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By next week, Pocatello’s oldest high school might be looking for a new mascot.

Pocatello-Chubbuck School District 25 announced on Thursday that the district’s administration has recommended Pocatello High School jettison Indians, the name used by the school’s many sports teams.

The district’s school board will have the final say on the matter and appears poised to make a decision in one week’s time.

The strangely short time frame on such an emotionally charged issue will make many people feel that this decision has likely already been made.

The board will consider the mascot name change at its 11 a.m. Tuesday work session, a meeting that the vast majority of district residents as well as students won’t be able to attend because of its timing.

The students will obviously be in class and the adults will be working — likely playing catch-up at their jobs because Tuesday is most people’s first day back at work following the Labor Day holiday.

How convenient, the school board’s critics on this issue are probably saying.

The board could make its final decision on the Indians mascot at a meeting exactly one week later.

At least the Tuesday, Sept. 15, meeting will be at a time — 5:30 p.m. — that will be more conducive to district residents, not to mention Pocatello High students and teachers, attending.

Both meetings are presently scheduled to be held at the district’s main office on Pole Line Road, which means seating will be extremely limited.

The district’s critics have probably noticed that, too.

Judging from the hundreds of comments posted on the Idaho State Journal’s Facebook page within only a few hours of the district’s mascot retirement announcement, it’s clear that a large segment of Pocatello’s population will want to chime in on this issue.

We suggest that if the board and district administrators are really interested in what district residents think about the Indians mascot, that they stretch out this process rather than try to do it in record time.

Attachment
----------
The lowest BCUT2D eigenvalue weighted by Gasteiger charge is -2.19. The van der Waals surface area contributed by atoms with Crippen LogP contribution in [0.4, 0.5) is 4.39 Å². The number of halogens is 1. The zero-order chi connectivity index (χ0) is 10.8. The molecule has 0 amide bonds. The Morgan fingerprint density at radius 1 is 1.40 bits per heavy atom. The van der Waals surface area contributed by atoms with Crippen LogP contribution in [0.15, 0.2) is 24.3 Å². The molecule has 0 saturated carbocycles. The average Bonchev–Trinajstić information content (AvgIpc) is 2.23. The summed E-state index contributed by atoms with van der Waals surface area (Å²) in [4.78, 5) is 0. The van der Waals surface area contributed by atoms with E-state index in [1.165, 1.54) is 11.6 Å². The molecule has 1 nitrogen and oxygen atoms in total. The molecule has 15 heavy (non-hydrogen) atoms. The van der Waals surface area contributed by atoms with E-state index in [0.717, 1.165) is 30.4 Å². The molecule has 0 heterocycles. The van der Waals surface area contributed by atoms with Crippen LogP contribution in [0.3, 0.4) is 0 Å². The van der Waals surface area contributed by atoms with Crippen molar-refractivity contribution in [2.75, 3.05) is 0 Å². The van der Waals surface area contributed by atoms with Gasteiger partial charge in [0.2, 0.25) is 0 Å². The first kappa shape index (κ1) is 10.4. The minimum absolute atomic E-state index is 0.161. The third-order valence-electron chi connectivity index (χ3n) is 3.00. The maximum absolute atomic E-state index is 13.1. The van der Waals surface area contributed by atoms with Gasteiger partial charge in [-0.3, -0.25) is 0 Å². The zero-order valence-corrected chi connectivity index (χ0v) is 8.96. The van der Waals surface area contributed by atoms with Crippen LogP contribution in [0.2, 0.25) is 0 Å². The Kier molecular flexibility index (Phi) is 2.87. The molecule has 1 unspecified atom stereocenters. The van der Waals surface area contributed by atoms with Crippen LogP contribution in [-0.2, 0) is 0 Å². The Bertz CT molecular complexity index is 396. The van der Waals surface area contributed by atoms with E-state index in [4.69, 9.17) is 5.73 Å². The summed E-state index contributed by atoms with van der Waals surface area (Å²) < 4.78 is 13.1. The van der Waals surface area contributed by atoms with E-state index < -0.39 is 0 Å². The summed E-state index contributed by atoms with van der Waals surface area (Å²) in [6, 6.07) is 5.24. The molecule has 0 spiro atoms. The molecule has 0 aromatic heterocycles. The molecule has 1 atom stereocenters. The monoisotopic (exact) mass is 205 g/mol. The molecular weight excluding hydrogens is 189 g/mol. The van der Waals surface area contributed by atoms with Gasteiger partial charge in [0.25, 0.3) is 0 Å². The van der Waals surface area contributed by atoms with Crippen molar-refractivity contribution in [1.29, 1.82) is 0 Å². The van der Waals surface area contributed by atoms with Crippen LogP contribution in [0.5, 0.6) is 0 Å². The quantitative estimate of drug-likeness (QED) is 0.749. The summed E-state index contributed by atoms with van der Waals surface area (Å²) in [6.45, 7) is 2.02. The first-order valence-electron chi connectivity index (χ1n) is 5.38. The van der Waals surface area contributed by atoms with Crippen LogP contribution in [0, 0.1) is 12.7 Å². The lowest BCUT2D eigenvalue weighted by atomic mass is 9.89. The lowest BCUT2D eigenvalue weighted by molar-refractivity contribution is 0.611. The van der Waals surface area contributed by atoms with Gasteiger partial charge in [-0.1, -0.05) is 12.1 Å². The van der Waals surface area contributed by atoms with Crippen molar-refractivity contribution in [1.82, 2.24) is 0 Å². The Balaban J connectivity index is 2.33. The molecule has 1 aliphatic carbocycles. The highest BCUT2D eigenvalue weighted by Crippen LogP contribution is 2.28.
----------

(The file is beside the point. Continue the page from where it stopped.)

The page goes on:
Native American mascot debates are becoming common and rarely does this issue rear its head without a great deal of controversy, including a lengthy community discussion.

Whether it’s the Washington Redskins or the Teton High School Redskins or the Pocatello High School Indians, these mascots are steeped in history and emotions run extremely high when there’s talk of “retiring” them.

Some if not many in our community without a doubt feel like the fix is in regarding School District 25’s decision to tackle this issue now — during a worldwide pandemic that’s limiting face-to-face interaction at everything from the local grocery store to government meetings.

Would even the Shoshone-Bannock Tribes, the apparent driving force behind this change, object if the debate and decision occurred during less tension-filled times, when people feel like they could attend a packed school board meeting without catching a deadly virus?

And even if the tribes demanded immediate action on the issue, the district would have good reason to say let’s wait for the pandemic to pass.

But all district residents are likely going to get is one week to comment — and realistically only one school board meeting.

And the school board could only have one week to decide — unless you believe board members and district administrators have been planning this move behind closed doors for months.

School District 25 is no stranger to controversy and when you’re a large public school system some of that is unavoidable.

One would think that the lesson learned by district officials from those past missteps would be to be as transparent as possible. The district could have emerged better from past debacles had it simply given the appearance that it cared about the public’s take on the hot button issue du jour.

Some might surmise in looking at how this mascot issue is being handled that the lesson the district’s leaders unfortunately took away from those past episodes is to ram tough decisions through as quickly as possible because apparently district leaders know best, and who are we or you to question them.

We fear that our district’s leaders are about to get a very rude awakening.